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Who Flipped It Better?

Who Flipped It Better?: The Lox vs. Curren$y

Happy Holidays KN readers and welcome to another installation of Who Flipped It Better! This week, I’m diving in to examine two modern flips of Stanley Clarke’s “Yesterday Princess,” from his 1974 self-titled LP. The two tracks up for inspection: The LOX – “I Wanna Thank You,” produced by Nashiem Myrick and Curren$y’s “Job” produced by DJ Mr. Rogers. Stanley Clarke’s original is a bass driven cut that induces a meditative state upon the listener. Sonically, it sounds deep and spacious without many different instrumental elements contributing to the song. And the sounds sort of come and go playing into the background and complimenting the hypnotic experience the lead bass creates. This bass-line is one of the illest I’ve heard and I’m honestly surprised the song hasn’t been flipped by more reputable producers (maybe a clearance issue) for more prominent tracks. Released in 1998, The LOX’s debut, Money, Power & Respect, was a super successful album laced with strong crossover appeal and the help of continued support from the streets. I don’t particularly like this album because of its lack of grime but it does rank amongst the better Bad Boy records from that era. “I Wanna Thank You” is a very pretty song and the addition of Kelly Price on the hook only adds to the beauty. Although the instrumental has a heavy R&B vibe to it, Styles, Sheik and Kiss sound on point as always reflecting and giving thanks for their trials and tribulations. The Hitmen producer, Nashiem ... Read More »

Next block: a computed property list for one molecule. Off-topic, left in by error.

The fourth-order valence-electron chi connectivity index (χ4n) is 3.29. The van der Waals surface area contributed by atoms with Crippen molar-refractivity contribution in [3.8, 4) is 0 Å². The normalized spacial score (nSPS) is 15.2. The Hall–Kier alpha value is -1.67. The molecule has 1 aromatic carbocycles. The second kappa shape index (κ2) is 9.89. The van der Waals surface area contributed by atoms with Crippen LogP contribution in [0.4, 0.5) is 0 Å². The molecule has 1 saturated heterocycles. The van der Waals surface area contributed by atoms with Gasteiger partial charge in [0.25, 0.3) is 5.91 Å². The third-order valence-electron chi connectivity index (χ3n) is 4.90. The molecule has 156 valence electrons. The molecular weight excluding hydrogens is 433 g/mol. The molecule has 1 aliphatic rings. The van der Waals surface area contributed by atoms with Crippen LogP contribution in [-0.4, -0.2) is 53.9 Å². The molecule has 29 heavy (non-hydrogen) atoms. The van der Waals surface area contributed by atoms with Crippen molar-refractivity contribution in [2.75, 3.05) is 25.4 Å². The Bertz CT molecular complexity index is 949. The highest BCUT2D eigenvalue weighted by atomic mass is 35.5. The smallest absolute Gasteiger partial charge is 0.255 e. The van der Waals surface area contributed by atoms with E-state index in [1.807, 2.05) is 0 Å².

Who Flipped It Better?: Heavy D vs. Pimp C

Greetings KN readers! This segment of Who Flipped Better dives into the sampling of Patrice Rushen’s track, “Givin’ It Up Is Givin’ Up” from her 1979 album Pizzazz. The two tracks that we’ll look at hold the memory of two unique and celebrated artists: Heavy D and Pimp C.  We’ll examine Heavy D’s track  “Waterbed Hev” from his 1997 album of the same name and Pimp C’s “I’sa Playa” off the 2005 LP Sweet James Jones Stories. Patrice Rushen’s original has been sampled numerous times by artists such as De La Soul, Gravediggaz, and The Coup amongst others because it is a deep and full-bodied song and like much of the popular music from that era, it falls somewhere in the realm of the funk/soul and disco realm. Producer Daven “Prestige” Vanderpool sped up the original sample for “Waterbed Hev” and filtered out some low end taking away from the fullness but leaving space for guest vocalist Vinia Mojica’s opulent voice to shine. The drum pattern is in classic Hip Hop form utilizing a simple and smacking boom-bap beat that allows Hev to flow shea-butter smooth as he confesses his partially disguised attraction towards a certain uptown female. One of the reasons that I dig this beat is its simplicity. Prestige sampled the original somewhat subtly and in a pretty straightforward way. Rather than restructuring the original, he used only a couple chops and short loops along with some of his own musical additions to make up the melodic elements. ... Read More »

Who Flipped It Better?: Kanye West “Drive Slow” vs. Tupac Shakur “Shorty Wanna Be A Thug”